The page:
By Mark Verde
On a global scale, the teaching of atomic theory is not commonly introduced into the curriculum until secondary school. With the support and guidance of specialist science duo, Ian Stuart, founder of Atomic School, and Ruben Meerman, physicist and science educator, Bangkok Patana School has introduced an atomic theory curriculum into its primary school. The aim is for students as young as four years of age to learn about the properties of atoms and molecules.
Introducing atomic theory
In September 2018, Ian visited us for the first time, loaded up with microscopes, periodic tables and sticky atoms, ready to introduce the primary school to atomic theory. Ian has a goal to bring atomic theory to every primary school in the world, opening up student learning to the concept by motivating, engaging and critically thinking about atoms, molecules and elements in the periodic table. He does this by providing opportunities for the students to investigate, experiment and understand the learning, having discovered that his son, at the age of seven, could understand atomic theory.
His vision married well with ours: to promote the status of science within the primary school and raise student and staff engagement in the subject. Ruben, also known as The Surfing Scientist, joined Ian and carried out workshops for all our primary school students, providing the fun of exploding gases, whilst also teaching students and teachers about the metabolic process of weight loss.
Ruben and Ian developed a scheme of learning across the primary school, which introduced children to atomic theory. The programme was designed to challenge the idea that younger students are unable to understand atoms and molecules or struggle with the concept. Since the inception of this project, Years 1, 3 and 5 students have been taught an explicit unit related to atomic theory that builds upon their prior knowledge and understanding. Adjacent year groups have then incorporated elements of atomic theory into their science curriculum, weaving it in as organically as possible throughout other concepts taught. Through this learning, students have been exposed to a language not considered commonplace within the curriculum until Key Stage 3 (age 11 upwards), such as neutrons, electrons, sodium chloride and atomic mass.
The positive impact from Ian and Ruben led to the primary school building a skills-based science programme of learning based around the concepts of atomic theory for Years 1, 3 and 5, with a progression in knowledge and understanding of atoms, molecules, compounds and the periodic table.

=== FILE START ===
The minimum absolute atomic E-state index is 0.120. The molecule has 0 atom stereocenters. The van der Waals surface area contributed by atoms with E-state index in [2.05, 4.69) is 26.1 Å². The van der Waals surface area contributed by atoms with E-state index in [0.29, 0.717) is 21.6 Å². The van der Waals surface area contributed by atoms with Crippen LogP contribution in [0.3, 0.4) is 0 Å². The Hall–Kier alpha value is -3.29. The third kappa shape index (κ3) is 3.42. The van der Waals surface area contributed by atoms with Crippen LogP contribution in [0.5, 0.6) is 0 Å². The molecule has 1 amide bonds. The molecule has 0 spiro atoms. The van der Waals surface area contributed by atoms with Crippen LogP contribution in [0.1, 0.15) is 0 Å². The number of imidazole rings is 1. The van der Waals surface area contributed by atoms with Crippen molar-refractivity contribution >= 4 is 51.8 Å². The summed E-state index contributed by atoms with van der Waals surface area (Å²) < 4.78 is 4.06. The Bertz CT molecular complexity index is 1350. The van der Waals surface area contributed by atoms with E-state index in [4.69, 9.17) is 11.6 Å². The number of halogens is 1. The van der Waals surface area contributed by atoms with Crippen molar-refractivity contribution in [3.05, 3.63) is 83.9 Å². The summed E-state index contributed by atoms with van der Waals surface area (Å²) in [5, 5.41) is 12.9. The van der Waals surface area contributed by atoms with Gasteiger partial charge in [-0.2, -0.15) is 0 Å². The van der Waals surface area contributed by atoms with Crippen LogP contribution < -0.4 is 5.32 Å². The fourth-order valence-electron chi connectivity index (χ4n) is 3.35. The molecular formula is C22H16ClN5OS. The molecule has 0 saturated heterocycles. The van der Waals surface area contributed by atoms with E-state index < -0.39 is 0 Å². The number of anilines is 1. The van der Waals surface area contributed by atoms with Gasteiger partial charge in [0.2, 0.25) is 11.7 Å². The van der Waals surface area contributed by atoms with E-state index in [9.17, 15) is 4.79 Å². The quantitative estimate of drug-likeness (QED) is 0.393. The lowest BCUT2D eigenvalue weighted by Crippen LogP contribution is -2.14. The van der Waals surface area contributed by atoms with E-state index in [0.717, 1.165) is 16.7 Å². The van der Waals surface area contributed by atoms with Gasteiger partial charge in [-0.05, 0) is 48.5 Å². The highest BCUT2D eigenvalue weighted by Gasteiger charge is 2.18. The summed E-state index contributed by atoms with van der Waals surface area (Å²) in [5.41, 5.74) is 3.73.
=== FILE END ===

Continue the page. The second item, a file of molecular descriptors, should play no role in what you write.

On a return visit in 2019, they helped us, the staff, to deepen our understanding of these concepts, enabling us to interweave atomic theory into the curriculum and across all age phases. With the creativity and expertise of the Primary IT leader, Minecraft has also been used as a resource to open up further concepts related to atomic theory and engage the students at an even deeper level.
A key feature to the success of introducing this concept into the primary school was the use of a concrete resource developed by Ian Stuart called Sticky Atoms. This resource allows students to create molecular structures made up of magnetic ‘atoms’ with their available covalent bonds. As student understanding develops, the resource can be used to create larger and more complex molecules, such as protein chains.
Research and understanding
The initiative resulted in our Leader of Learning and Curriculum, Carly Peart, pursuing her master’s dissertation on the subject. Her research identified studies by Haeusler and Donovan (2020) confirming our own findings: that primary age students are capable of learning about atomic theory and demonstrate a positive attitude towards science given the right framework, approach and resources.
Atomic theory is now embedded into our primary school science curriculum, starting in Foundation Stage (for 3- to 5-year-olds), where they explore our Sticky Atoms resource, ask simple questions and make comparisons through observations. In Year 1 (5- to 6-year-olds), key scientific language is introduced and the students begin to explore microscopes and build molecule models, and are introduced to the periodic table. The learning steadily progresses across each age phase, with our oldest primary students in Year 6 applying their knowledge of atomic theory to concepts such as electricity and the circulatory system.
Due to COVID-19, Ruben and Ian were unable to visit us in 2020 and 2021, but we remain in close contact. With their help and collaboration, along with Carly’s research of our practice, we hope to continue extending our students’ understanding and knowledge of atomic theory and embed these concepts into and across our primary curriculum.
Mark Verde is Assistant Principal of Learning and Curriculum at Bangkok Patana School, Thailand.
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